An Unnecessary KIS? The UK’s Key Information Set, was it Really needed and What was its Real Purpose?

Keywords: Key Information Set (KIS), Marketization, Students as Consumers, Neoliberalism, University Higher Education, National Student Survey (NSS), Quality

Abstract

This paper provides a critical analysis of the United Kingdom’s higher education Key Information Set (KIS), which was implemented following the 2011 UK White Paper ‘Students at the Heart of the System’. It argues that one of the central tenets of the KIS – providing information that students within a free market can make an informed choice and, through this process of consumer choice improve the quality of teaching, is untenable because a central component of the KIS, the National Student Survey (NSS), is unreliable when used for comparing university courses. Further, it argues that the KIS reified a neoliberal perspective about the worth and value of higher education qualification, positioning it as a commodity of value only to the paying individual rather than being something of value to society as a whole. It will be of particular interest to academics and policy makers from outside of the United Kingdom, where governmental and regulatory agencies may be implementing similar policies.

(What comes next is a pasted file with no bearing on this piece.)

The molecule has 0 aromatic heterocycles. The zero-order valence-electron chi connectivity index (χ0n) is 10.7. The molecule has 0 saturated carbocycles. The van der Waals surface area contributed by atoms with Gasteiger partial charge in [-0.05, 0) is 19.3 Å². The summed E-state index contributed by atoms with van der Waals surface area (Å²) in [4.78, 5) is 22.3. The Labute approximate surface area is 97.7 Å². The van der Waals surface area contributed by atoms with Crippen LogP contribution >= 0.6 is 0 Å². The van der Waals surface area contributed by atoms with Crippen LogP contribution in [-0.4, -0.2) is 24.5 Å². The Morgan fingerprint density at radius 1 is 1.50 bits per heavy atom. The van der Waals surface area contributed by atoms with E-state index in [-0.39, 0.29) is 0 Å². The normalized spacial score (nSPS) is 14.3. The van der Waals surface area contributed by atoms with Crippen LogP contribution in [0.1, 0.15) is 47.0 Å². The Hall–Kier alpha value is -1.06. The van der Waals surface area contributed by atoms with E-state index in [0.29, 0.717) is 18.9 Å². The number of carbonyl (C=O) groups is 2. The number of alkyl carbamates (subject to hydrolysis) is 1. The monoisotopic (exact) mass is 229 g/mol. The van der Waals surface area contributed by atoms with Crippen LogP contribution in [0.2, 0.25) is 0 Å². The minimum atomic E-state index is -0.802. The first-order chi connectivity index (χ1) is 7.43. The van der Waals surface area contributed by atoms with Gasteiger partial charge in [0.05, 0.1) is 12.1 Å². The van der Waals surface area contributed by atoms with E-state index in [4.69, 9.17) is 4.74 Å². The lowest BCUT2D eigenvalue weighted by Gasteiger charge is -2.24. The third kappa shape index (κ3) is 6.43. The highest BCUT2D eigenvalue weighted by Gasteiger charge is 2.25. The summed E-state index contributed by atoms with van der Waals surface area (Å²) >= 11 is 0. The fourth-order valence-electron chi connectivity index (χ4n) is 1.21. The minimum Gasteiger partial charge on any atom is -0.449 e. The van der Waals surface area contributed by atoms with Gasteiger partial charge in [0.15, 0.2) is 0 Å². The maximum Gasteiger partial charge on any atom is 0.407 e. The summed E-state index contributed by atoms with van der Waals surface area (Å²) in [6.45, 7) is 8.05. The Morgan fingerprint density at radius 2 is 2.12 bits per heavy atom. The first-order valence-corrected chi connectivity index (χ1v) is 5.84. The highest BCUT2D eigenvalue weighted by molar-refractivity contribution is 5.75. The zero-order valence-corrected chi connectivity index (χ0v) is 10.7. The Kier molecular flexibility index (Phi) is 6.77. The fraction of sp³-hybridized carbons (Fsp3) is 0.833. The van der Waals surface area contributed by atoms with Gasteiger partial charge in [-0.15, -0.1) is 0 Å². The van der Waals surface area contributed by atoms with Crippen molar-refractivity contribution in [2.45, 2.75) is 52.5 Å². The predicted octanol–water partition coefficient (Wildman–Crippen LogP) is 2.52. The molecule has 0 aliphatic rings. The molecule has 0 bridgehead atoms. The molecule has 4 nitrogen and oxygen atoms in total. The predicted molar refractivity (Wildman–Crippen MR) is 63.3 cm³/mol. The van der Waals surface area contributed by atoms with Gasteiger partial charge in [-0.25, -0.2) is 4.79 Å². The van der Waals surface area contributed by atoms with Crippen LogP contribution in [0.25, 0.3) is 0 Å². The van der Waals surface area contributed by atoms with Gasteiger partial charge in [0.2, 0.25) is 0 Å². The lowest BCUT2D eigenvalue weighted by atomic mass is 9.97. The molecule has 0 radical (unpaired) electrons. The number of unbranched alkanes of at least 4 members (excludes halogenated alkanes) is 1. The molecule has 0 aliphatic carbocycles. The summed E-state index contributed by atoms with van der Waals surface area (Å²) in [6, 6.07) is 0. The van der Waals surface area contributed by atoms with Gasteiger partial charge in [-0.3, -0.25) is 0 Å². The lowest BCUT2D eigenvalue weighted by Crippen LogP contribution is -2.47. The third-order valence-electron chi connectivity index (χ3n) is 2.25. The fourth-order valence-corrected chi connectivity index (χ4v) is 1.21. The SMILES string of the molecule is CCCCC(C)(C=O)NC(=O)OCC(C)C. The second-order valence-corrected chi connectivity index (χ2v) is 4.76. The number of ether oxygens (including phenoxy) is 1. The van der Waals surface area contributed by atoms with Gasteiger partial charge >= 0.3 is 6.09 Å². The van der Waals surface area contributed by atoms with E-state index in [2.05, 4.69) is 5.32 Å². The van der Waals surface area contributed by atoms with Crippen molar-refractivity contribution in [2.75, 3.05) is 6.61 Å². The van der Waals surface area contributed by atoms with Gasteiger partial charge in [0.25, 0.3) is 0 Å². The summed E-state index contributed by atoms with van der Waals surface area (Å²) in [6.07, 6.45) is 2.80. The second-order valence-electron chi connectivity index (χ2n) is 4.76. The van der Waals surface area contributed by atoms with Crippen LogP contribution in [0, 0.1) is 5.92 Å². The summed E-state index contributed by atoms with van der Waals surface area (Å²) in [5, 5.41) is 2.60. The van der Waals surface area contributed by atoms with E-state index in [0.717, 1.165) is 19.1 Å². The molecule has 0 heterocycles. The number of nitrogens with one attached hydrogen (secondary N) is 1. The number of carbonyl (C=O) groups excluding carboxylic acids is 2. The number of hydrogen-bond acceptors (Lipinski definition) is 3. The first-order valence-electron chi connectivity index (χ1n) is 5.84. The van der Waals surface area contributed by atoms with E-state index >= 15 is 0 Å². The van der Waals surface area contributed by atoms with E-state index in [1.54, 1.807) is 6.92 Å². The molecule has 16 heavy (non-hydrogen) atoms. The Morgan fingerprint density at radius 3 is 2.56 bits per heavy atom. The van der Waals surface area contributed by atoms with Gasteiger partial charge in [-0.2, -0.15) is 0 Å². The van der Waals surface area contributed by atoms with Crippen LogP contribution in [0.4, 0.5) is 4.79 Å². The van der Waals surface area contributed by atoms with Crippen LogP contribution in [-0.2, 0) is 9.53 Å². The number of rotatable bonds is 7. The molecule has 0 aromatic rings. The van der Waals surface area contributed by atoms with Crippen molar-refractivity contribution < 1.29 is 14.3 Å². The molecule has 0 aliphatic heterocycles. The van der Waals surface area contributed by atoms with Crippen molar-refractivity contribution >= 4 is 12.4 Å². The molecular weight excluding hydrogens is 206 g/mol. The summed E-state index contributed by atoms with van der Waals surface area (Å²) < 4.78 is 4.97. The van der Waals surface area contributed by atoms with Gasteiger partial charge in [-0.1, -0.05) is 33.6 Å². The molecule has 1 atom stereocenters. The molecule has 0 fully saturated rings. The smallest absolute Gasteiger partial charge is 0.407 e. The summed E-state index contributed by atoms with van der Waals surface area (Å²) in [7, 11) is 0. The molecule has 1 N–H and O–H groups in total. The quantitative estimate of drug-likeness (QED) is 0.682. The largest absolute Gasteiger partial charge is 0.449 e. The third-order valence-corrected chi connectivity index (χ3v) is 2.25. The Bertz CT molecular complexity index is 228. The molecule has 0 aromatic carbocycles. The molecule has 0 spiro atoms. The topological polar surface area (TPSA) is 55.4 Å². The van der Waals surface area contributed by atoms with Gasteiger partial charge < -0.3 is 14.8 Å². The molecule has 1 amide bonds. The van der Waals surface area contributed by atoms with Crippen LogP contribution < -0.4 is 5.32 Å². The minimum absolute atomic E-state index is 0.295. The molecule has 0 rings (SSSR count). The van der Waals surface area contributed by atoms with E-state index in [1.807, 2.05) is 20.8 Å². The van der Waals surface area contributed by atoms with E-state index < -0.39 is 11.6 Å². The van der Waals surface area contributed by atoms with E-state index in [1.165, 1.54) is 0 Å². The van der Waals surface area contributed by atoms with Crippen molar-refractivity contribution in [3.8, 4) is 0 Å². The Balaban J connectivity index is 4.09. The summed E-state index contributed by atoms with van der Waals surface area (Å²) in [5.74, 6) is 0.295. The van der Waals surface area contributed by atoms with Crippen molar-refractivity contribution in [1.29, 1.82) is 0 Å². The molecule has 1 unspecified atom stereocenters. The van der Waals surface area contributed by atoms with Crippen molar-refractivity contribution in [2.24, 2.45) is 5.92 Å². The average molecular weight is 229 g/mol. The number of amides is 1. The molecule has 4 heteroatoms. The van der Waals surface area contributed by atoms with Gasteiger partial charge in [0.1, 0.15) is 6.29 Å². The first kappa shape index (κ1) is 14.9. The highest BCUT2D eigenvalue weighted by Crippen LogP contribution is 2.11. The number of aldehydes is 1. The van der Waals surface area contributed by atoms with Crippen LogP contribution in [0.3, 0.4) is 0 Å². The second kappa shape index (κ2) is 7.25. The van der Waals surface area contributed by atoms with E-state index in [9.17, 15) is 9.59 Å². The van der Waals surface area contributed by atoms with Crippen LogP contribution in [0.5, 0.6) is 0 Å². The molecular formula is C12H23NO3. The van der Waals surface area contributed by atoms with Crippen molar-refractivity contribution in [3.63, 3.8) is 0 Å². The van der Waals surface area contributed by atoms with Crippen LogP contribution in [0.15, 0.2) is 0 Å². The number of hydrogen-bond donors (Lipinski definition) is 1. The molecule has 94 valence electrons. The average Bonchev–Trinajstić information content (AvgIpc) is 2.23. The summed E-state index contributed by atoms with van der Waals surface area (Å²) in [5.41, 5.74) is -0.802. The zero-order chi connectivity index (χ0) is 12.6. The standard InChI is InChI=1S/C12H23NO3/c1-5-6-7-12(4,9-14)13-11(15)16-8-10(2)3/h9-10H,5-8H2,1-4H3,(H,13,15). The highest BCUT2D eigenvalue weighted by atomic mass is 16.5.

Published
2020-03-01
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How to Cite
Holmes, A. (2020). An Unnecessary KIS? The UK’s Key Information Set, was it Really needed and What was its Real Purpose?. Shanlax International Journal of Education, 8(2), 1-9. https://doi.org/10.34293/education.v8i2.1477
Section
Articles